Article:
Types of stem cells


  29 Jun, 2018     evelyn Share on:

Types of Stem Cells

Stem cells are undifferentiated cells with the ability to divide for long periods. They have two main characteristics 1) they can self-renew, producing more stem cells and 2) they can differentiate, that is, they can potentially turn into a variety of cell types, in response to environmental signals.

Stem cells can be classified based on their potency, the ability to differentiate into one or more tissues. Under normal physiological conditions, a totipotent cell can turn into ANY type of cell of the human body; a totipotent cell can be found only in the very earliest stage of life (zygote). A pluripotent cell is the one able to produce all types of cells of the body, but unable to differentiate into extra-embryonic cells (for example, placenta cells). Multipotent cells are limited to generate cells of a certain type of tissue and, unipotent cells are those restricted to turn into a single cell type.

Another classification for stem cells can be done on the basis of their source:

Embryonic Stem Cells (ESCs)

ESCs are pluripotent stem cells derived from a cell mass called the blastocyst, formed 3 to 5 days after an egg is fertilized. As shown in the picture below, ESCs derive from the Inner Cell Mass which can specialize into any non-embryonic tissue of the body.

For research purposes, ESCs are obtained from the inner cell mass of in-vitro fertilized eggs donated for that purpose.

  • Somatic or Adult Stem Cells (ASCs)

ASCs are multipotent cells, originated from different tissues. Their principal function is to replenish damaged or dead tissue. Therefore, ASCs can be found almost in every tissue of the human body, throughout the majority of our lifetime. Common ASCs sources are the umbilical cord, bone marrow, muscle, brain, fat tissue, skin, gut, blood, spinal cord, dental pulp, cornea, etc. A big limitation of this type of cells is that they are scarce and in some cases difficult to obtain.

There are different types of adult stem cells:

  • Hematopoietic Stem Cells (Blood Stem Cells)
  • Mesenchymal Stem Cells
  • Neural Stem Cells
  • Epithelial Stem Cells
  • Skin Stem Cells

ASCs have been used broadly in clinical research to evaluate their effect in the treatment of a broad range of human pathologies.

  • Induced Pluripotent Stem cells (iPSCs)

This classification was added recently since iPSCs were discovered in 2007. iPSCs are pluripotent cells created in the laboratory. To obtain them, differentiated cells (tissue-specific cells, like skin cells) are engineered to behave like an ESC.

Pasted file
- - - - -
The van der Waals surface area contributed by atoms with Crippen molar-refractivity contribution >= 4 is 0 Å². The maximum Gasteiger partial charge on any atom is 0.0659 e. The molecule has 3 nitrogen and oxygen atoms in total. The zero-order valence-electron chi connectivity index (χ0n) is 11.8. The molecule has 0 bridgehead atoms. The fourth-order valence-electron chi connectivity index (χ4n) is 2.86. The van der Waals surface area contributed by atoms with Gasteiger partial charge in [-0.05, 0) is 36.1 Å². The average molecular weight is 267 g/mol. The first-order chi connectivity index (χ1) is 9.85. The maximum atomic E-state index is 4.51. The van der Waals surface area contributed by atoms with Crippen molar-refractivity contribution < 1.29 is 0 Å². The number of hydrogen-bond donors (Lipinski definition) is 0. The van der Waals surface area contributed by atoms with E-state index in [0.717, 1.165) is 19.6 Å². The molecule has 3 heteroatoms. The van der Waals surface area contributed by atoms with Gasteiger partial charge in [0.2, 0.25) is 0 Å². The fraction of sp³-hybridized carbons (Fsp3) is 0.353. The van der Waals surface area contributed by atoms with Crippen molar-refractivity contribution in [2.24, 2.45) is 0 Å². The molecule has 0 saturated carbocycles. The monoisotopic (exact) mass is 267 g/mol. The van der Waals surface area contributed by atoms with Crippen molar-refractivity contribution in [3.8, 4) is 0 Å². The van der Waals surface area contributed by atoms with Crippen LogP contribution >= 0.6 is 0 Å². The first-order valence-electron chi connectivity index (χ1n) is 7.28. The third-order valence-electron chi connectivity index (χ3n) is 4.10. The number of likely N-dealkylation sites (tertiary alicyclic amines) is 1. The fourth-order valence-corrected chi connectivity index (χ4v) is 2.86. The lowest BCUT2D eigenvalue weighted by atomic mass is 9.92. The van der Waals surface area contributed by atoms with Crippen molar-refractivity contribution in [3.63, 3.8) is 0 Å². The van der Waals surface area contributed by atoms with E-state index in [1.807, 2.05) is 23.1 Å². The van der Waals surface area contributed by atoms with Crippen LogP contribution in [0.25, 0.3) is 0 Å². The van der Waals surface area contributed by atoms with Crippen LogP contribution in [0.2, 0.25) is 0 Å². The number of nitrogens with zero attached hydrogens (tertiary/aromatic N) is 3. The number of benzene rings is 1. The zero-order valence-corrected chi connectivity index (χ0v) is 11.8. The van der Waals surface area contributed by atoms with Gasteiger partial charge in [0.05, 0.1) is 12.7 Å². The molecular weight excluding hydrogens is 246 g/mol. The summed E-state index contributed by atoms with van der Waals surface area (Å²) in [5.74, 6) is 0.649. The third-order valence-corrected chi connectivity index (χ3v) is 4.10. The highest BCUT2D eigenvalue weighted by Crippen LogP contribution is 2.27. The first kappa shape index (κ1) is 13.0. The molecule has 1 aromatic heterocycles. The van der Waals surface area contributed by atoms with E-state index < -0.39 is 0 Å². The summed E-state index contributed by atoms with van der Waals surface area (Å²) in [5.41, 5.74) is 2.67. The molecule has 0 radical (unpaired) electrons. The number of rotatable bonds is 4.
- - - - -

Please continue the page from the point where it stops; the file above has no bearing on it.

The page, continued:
References

  • Singh VK, Saini A, Kalsan M, Kumar N, Chandra R. Describing the Stem Cell Potency: The Various Methods of Functional Assessment and In silico Frontiers in Cell and Developmental Biology. 2016;4:134. doi:10.3389/fcell.2016.00134.
  • International Society For Stem Cell Research. InA closer look at Stem Cells [[World Wide Web site] International Society For Stem Cell Research, 2015 [cited June 27, 2018] Available at <http://www.closerlookatstemcells.org/learn-about-stem-cells/types-of-stem-cells>.
  • Nature Reports Stem Cells In What are major types of stem cells? [World Wide Web site]. Macmillan Publishers Limited, part of Springer Nature, 2018 [cited June 27, 2018] Available at <https://www.nature.com/stemcells/2007/0706/070614/full/stemcells.2007.14.html>.
  • NIH Stem Cell Information Home Page. InStem Cell Information [World Wide Web site]. Bethesda, MD: National Institutes of Health, U.S. Department of Health and Human Services, 2016 [cited June 27, 2018] Available at < //stemcells.nih.gov/info/basics/2.htm>.
  • NIH Stem Cell Information Home Page. In Stem Cell Information[World Wide Web site]. Bethesda, MD: National Institutes of Health, U.S. Department of Health and Human Services, 2016 [cited June 27, 2018] Available at < //stemcells.nih.gov/info/2001report/chapter4.htm>.
  • University of Nebraska Medical Center. In Stem Cells [World Wide Web site]. Omaha, NE: University of Nebraska Medical Center, 2018 [cited June 27, 2018] Available at <https://www.unmc.edu/stemcells/educational-resources/types.html>.

 

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